Now I know what you might be thinking, why not just make a list of the best horror movies ever? After all, isn’t every horror movie an appropriate movie to watch on Halloween? Well, the answer is a little bit more complicated than that. While it is true that the best Halloween movies are going to be horror movies, I’m just not convinced that it works the other way around.
This is because while Halloween is meant to be a time of scares and chills, it’s mostly meant to be that sort of time in a fun way. The season is every bit as much about playing dress-up (for kids and adults), eating and giving away obscene amounts of candy (or apples, if you’re going to be that person), and basking in the crisp fall weather while you’re doing it.
Basically that means that the best Halloween movies are going to be the ones that reflects that same fun spirit (pardon the pun) of the season that say, a great foreign horror art film like Let The Right One In is just not going to quite capture. Similarly there are many great psychological horror movies like Repulsion and The Silence of the Lambs that, though truly terrifying from a lingering horror level, don’t quite have the entertaining scares that are entirely conducive to excessive candy eating.
In order to sift through the mountainous piles a good horror films to land at whatever might be the best for October 31st, I’ve developed a simple rubric to judging a film’s appropriateness which I call the “Treehouse of Horror”-test. For the uninitiated, the “Treehouse of Horror” is an annual Halloween themed episode of The Simpsons which usually puts the Simpson family in more peril as usual as they spoof the horror genre in general.
(Coincidentally, just doing a “Treehouse of Horror” marathon is an entirely appropriate way to spend Halloween night)
My “Treehouse of Horror” test basically works like this:
- If the movie has been spoofed in a “Treehouse of Horror” segment then the film qualifies for this list.
- If I could easily imagine how a movie could be spoofed as a “Treehouse of Horror” segment, then the film qualifies for this list.
- If without too much adjusting, I could imagine this movie being a glorified feature-length segment of the “Treehouse of Horror” then the movie is appropriate.
Basically the “Treehouse of Horror” test ensures that the movies that make the list are going to be campy, monster-filled, macabre, classic, or any combination of those qualities. But most importantly these movies are ultimately going to be scary AND fun.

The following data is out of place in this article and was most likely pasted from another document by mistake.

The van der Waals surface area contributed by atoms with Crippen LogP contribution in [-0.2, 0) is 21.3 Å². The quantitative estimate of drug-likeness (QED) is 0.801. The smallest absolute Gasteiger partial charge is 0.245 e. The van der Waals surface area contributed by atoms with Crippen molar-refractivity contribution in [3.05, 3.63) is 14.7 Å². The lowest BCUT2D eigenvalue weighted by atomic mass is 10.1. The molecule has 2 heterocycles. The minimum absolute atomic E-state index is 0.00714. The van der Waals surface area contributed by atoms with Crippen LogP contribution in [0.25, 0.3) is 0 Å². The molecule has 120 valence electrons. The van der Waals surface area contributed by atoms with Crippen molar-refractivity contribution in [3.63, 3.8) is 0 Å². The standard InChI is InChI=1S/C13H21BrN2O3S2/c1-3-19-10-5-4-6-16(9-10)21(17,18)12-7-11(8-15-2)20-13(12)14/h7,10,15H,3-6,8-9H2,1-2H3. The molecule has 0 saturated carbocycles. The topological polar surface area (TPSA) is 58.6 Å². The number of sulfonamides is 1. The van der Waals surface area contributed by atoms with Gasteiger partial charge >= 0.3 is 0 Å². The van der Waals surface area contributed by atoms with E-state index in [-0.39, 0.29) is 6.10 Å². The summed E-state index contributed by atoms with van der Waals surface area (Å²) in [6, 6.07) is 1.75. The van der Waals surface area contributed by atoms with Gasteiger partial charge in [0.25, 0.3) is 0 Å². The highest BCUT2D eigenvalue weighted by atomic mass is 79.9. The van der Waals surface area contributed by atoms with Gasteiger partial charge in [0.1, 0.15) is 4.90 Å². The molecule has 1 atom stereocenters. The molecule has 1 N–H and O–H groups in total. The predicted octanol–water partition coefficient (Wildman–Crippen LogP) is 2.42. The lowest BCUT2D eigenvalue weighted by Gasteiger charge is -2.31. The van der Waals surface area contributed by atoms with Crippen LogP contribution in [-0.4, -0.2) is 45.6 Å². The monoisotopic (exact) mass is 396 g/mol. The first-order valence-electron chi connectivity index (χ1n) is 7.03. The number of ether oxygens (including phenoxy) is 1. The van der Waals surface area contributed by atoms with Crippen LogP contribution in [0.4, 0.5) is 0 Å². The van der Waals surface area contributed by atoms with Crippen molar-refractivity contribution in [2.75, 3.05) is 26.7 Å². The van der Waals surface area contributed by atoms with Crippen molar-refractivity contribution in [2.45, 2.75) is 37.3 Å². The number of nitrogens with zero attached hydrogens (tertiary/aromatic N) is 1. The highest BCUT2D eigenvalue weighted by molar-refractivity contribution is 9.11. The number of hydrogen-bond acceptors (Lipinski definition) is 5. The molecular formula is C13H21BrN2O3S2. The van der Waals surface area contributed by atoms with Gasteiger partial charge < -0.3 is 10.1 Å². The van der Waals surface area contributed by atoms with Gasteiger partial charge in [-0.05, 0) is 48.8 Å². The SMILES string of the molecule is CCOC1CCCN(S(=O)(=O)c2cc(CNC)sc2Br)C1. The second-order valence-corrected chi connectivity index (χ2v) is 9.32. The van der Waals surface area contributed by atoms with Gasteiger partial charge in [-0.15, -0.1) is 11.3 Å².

(Author’s Note: Whenever I update a list, it is my practice not to bump out movies that were previously not on the list, but rather to just expand the list.)
Cabin in the Woods, The Conjuring, Get Out – These three excellent horror movies suffer from being too new which makes it especially hard to supplant some of the more established “classics” of the genre. Of course, this also means that these are the movies that have the best shot of climbing up in the coming years as more distance from the release date affords them a chance to stand on their own, rather than rely on their “contemporary” status. Basically I’m saying these are still excellent choices for Halloween night.
The Thing – John Carpenter’s bleak Antarctic horror show was the movie I agonized over the most to include in the Top 10. I am willing to concede that leaving it out might be an egregious error.
A Nightmare on Elm Street, The Texas Chainsaw Massacre – These two entries suffer from being in a sub-genre overcrowded with great candidates, namely the slasher film which (spoiler-alert) will already have two other films make the list.
Night of the Living Dead – … I promise I’ll cover this seemingly glaring omission (twice!) when we get to the list.
Every Universal classic horror movie, every Hammer horror film ever created, and every horror movie starring Vincent Price – If whole categories of films were eligible to being included on this list there is no doubt that these three categories would be fighting for the number one slot. The Universal movies of the 30s and 40s basically established the tropes of horror film and feature the most iconic monsters ever created. Hammer Horror basically took those horror monsters of the 30s and 40s and remade them with a healthy dose of gore, sensuality, and over-the top theatricality which in effect injected new life into the genre and was the genesis of modern horror. Vincent Price’s contributions to the genre has already been illustrated on this blog. But while collectively these three categories are hall-of-fame worthy, there isn’t really an individual film that stands out as especially great (with one exception as we shall soon see).